Low Vision Problem in the Diabetic
Richard L. Windsor, O.D., F.A.A.O.
Laura K. Windsor, O.D., F.A.A.O.
Published in Vision Enhancement Journal
Diabetes is the leading cause of blindness in the United States for patients age 20 to 74. Diabetes can affect vision in a variety of ways. Vision loss occurs commonly from two major problems proliferative diabetic retinopathy and macular edema. Both are treatable with laser if detected early, but laser treatments may also create additional vision problems for the diabetic patient.
Visually impaired diabetics have specific needs to be addresses in the low vision examination. Diabetics must be able to see to fill insulin syringes and take oral medications. They need to see to test their blood sugar. Diabetics need to read labels on food containers to control their intake of carbohydrates. Diabetics, additionally, may have neuropathies affecting their feet. If the patient is unable to see his or her feet, care by their physician, podiatrist or family may be needed to monitor the health of their extremities. Glare and the loss of contrast sensitivity need to be addressed.
Diabetics often experience fluctuations in their vision related to changes in nearsightedness or farsightedness caused by ups and downs in their blood sugar. As blood sugar changes, the shape of the human crystalline lens changes. Before prescribing eyeglasses for a diabetic patient, doctors frequently retest the patient on another day to test for these fluctuations.
Loss of Central Sharp Vision
Macular edema is a swelling of the delicate macular tissue in the center of the retina. It does not cause total vision loss, but causes a loss of visual acuity. Macular edema can be treated with laser if identified in the early stages. Your optometrist or ophthalmologist can detect this swelling through a dilated retinal examination using a microscope and special lenses. Laser can reduce vision loss if caught in time. Vision loss caused by macular edema responds well to magnification.
Profound Loss of Vision
Proliferative diabetic retinopathy is the most visually threatening and dangerous condition a diabetic may have to deal with. It has the potential to cause profound vision loss by damaging the small blood vessels of the retina. Then chemicals are released from the retina that cause abnormal blood vessels to grow. These blood vessels break and bleed creating scar tissue within the eye. As the scar tissue contracts, it may pull on the retina leading to a retinal detachment. Laser treatment can reduce the risk of severe vision loss by 50%.
Color Vision Impairment
Color vision may be mildly affected along the yellow-blue axis.
Reduced Side Vision After Laser
Laser treatment is crucial in saving the sight of many diabetics. Laser, however, causes other visual problems that should be addressed by the low vision specialist. Pan-retinal photocoagulation laser treatments require hundreds of laser burns across the peripheral retina. By lasering these peripheral areas, more oxygen is available to the supply the crucial center of the retina, where our sharpest vision exists. Unfortunately, we must sacrifice part of the side vision to save the center vision. Night driving may become more difficult.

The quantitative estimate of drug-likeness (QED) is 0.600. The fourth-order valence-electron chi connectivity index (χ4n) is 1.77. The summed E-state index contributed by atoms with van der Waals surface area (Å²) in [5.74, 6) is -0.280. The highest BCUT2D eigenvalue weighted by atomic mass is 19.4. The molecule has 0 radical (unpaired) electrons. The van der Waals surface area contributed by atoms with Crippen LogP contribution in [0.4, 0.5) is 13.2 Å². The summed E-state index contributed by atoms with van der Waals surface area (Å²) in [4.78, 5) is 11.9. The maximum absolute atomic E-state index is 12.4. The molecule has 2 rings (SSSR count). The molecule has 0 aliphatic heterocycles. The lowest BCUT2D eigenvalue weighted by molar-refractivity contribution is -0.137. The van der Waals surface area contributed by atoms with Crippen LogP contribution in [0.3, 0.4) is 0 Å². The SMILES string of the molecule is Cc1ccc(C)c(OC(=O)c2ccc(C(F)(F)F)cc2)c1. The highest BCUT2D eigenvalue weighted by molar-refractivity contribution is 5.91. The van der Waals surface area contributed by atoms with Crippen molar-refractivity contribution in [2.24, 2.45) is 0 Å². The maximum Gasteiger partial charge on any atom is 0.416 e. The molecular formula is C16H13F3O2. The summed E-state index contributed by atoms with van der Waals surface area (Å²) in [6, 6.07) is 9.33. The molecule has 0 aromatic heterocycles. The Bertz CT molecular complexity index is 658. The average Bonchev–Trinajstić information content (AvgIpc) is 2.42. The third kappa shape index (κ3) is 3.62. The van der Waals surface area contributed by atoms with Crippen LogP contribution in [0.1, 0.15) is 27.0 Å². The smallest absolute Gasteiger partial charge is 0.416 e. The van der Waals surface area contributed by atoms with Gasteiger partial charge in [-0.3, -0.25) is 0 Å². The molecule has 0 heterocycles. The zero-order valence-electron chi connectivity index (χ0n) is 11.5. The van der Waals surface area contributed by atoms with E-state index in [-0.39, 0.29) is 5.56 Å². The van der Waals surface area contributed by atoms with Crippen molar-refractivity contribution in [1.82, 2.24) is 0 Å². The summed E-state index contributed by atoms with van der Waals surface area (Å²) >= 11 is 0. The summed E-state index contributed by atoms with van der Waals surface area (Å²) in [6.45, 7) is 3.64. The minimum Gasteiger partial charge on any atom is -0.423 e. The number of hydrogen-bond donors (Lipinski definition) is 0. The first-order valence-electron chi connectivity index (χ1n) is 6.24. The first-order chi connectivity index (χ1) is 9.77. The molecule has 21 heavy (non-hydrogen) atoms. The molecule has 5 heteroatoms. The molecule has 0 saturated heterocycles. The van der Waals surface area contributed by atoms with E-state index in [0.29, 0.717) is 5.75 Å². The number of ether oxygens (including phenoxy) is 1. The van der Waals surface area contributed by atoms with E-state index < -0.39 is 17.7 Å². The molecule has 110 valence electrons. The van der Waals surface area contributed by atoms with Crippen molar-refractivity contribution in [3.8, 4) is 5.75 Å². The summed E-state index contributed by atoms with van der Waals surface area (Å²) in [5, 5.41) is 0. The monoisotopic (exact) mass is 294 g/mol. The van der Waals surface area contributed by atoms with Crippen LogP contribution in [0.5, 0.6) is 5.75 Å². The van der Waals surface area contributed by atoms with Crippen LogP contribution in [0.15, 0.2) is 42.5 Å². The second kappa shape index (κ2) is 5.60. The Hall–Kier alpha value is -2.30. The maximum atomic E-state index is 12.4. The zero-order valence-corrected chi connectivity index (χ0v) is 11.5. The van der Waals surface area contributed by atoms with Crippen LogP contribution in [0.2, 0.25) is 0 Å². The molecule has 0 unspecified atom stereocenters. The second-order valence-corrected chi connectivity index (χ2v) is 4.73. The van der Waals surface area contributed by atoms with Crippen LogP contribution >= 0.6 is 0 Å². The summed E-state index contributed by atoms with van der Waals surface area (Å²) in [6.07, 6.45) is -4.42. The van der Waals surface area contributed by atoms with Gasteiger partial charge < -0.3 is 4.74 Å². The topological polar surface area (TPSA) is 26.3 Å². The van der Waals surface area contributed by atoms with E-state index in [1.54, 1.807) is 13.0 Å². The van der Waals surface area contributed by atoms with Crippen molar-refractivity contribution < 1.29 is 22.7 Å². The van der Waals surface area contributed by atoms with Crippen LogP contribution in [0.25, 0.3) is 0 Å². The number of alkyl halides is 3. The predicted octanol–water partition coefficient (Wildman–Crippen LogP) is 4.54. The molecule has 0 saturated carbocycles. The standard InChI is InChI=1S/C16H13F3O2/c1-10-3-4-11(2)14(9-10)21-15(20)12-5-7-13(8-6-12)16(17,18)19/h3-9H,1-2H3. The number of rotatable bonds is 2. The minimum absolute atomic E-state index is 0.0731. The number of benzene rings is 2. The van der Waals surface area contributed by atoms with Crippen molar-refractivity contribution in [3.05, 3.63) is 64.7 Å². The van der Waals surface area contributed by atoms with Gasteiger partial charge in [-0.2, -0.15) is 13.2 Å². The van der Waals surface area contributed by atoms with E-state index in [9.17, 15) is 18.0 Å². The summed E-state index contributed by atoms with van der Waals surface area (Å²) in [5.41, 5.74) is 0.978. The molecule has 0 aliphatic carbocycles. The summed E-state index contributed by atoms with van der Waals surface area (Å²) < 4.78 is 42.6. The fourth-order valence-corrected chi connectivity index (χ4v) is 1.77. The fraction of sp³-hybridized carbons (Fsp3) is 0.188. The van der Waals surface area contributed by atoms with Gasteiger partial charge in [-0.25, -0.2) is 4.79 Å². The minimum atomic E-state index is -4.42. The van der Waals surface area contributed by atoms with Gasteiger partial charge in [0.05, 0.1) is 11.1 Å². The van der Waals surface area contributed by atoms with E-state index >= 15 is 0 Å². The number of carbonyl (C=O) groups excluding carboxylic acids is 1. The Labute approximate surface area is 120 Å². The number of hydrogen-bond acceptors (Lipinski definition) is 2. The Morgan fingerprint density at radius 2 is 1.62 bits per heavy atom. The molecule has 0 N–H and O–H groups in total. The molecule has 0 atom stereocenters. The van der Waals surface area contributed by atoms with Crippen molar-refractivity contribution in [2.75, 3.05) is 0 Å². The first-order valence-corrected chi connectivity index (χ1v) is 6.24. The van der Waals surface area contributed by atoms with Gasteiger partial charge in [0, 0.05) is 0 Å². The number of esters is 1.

Loss of Contrast Sensitivity and Glare Problems
Patients often describe a “hazy-glare” after laser surgery. Contrast sensitivity, the ability to judge subtle differences in images. Our world is one of subtle contrasts. We use contrast sensitivity to see faces or find a dark object on a darker background. Amber filters like the Corning CPF series reduce the glare and may aid contrast.
Night Blindness After Laser
The peripheral retina contains more of the rod cells that we use to see at night. Thus in lasering the peripheral retina, we lose more rod cells that we need to see with at night. At night, clear lenses may be required. If extensive laser has been performed, night driving may become dangerous. Milder forms of laser called focal laser, may increase glare, but have less effect on the peripheral vision and not decrease night vision as dramatically.
Abnormal blood vessels may also grow into the front portion of the eye causing a severe painful glaucoma. This form of glaucoma can be prevented by timely laser treatment of the retina. But once this type of glaucoma is established, it is very difficult to control and can lead to profound vision loss.
Diabetics develop cataracts at a much earlier age than non-diabetics. Cataracts may also occur in young diabetic children. Cataracts cause a fogginess or clouding of vision. Additionally, glare outdoors and from oncoming headlights may become worse.
Diplopia or Double Vision
An occasional complication that diabetics may have is double vision. This is caused by a paralysis of one of the six muscles in control eye movements. Double vision is very bothersome to the patient, but it often resolves over several weeks to months.
The key to diabetic vision loss is to prevent it through early detection and treatment. Diabetes can have a vast range of vision problems. Once vision loss occurs, the low vision specialist can aid the diabetic cope with many of these problems.
Related Links on Diabetic Retinopathy
National Eye Institute on Diabetic RetinopathyThis pamphlet has been written to help people with diabetic retinopathy and their families and friends better understand the disease. It describes the cause, symptoms, diagnosis, and treatment of diabetic retinopathy.
Joslin Diabetes Center- Information on diabetes, diet, exercise, diabetes medications and diabetes gmanagement
Diabetic Site from England An excellent site on diabetic retinopathy.
Screening for Diabetic Retinopathy
Eyes On Diabetes Australlia Eyes on diabetes is an online resource for diabetic retinopathy in Australia. This site has been developed by the Eyes on Diabetes Forum for use by Health Professionals, People with Diabetes, Carers and the Wider Community